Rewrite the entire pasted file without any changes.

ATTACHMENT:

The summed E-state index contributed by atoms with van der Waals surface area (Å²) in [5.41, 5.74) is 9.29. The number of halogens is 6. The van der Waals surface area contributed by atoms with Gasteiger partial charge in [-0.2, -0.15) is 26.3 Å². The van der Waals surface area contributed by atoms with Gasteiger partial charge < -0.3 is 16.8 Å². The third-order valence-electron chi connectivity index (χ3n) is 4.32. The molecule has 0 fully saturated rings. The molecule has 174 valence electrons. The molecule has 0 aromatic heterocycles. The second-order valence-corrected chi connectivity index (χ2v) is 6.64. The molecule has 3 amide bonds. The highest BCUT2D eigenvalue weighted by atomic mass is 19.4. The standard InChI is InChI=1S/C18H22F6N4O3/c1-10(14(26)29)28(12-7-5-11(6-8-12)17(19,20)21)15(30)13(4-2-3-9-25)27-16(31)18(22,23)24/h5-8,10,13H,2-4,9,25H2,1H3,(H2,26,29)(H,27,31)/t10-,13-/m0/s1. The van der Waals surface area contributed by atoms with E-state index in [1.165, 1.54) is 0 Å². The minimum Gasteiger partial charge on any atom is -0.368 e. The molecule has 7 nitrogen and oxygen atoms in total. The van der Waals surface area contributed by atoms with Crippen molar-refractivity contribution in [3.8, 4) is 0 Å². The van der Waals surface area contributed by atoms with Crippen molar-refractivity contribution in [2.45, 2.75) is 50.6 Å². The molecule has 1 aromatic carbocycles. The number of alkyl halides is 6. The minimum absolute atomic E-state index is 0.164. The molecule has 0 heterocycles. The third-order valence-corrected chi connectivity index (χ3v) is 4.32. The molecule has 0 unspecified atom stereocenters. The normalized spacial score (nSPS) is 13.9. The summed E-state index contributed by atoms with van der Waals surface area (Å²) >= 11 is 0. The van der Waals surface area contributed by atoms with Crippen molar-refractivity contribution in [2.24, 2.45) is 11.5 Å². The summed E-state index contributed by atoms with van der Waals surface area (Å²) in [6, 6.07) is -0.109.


The summed E-state index contributed by atoms with van der Waals surface area (Å²) in [5.41, 5.74) is 9.29. The number of halogens is 6. The van der Waals surface area contributed by atoms with Gasteiger partial charge in [-0.2, -0.15) is 26.3 Å². The van der Waals surface area contributed by atoms with Gasteiger partial charge < -0.3 is 16.8 Å². The third-order valence-electron chi connectivity index (χ3n) is 4.32. The molecule has 0 fully saturated rings. The molecule has 174 valence electrons. The molecule has 0 aromatic heterocycles. The second-order valence-corrected chi connectivity index (χ2v) is 6.64. The molecule has 3 amide bonds. The highest BCUT2D eigenvalue weighted by atomic mass is 19.4. The standard InChI is InChI=1S/C18H22F6N4O3/c1-10(14(26)29)28(12-7-5-11(6-8-12)17(19,20)21)15(30)13(4-2-3-9-25)27-16(31)18(22,23)24/h5-8,10,13H,2-4,9,25H2,1H3,(H2,26,29)(H,27,31)/t10-,13-/m0/s1. The van der Waals surface area contributed by atoms with E-state index in [1.165, 1.54) is 0 Å². The minimum Gasteiger partial charge on any atom is -0.368 e. The molecule has 7 nitrogen and oxygen atoms in total. The van der Waals surface area contributed by atoms with Crippen molar-refractivity contribution in [3.8, 4) is 0 Å². The van der Waals surface area contributed by atoms with Crippen molar-refractivity contribution in [2.45, 2.75) is 50.6 Å². The molecule has 1 aromatic carbocycles. The number of alkyl halides is 6. The minimum absolute atomic E-state index is 0.164. The molecule has 0 heterocycles. The third-order valence-corrected chi connectivity index (χ3v) is 4.32. The molecule has 0 unspecified atom stereocenters. The normalized spacial score (nSPS) is 13.9. The summed E-state index contributed by atoms with van der Waals surface area (Å²) >= 11 is 0. The van der Waals surface area contributed by atoms with Crippen molar-refractivity contribution in [2.24, 2.45) is 11.5 Å². The summed E-state index contributed by atoms with van der Waals surface area (Å²) in [6, 6.07) is -0.109.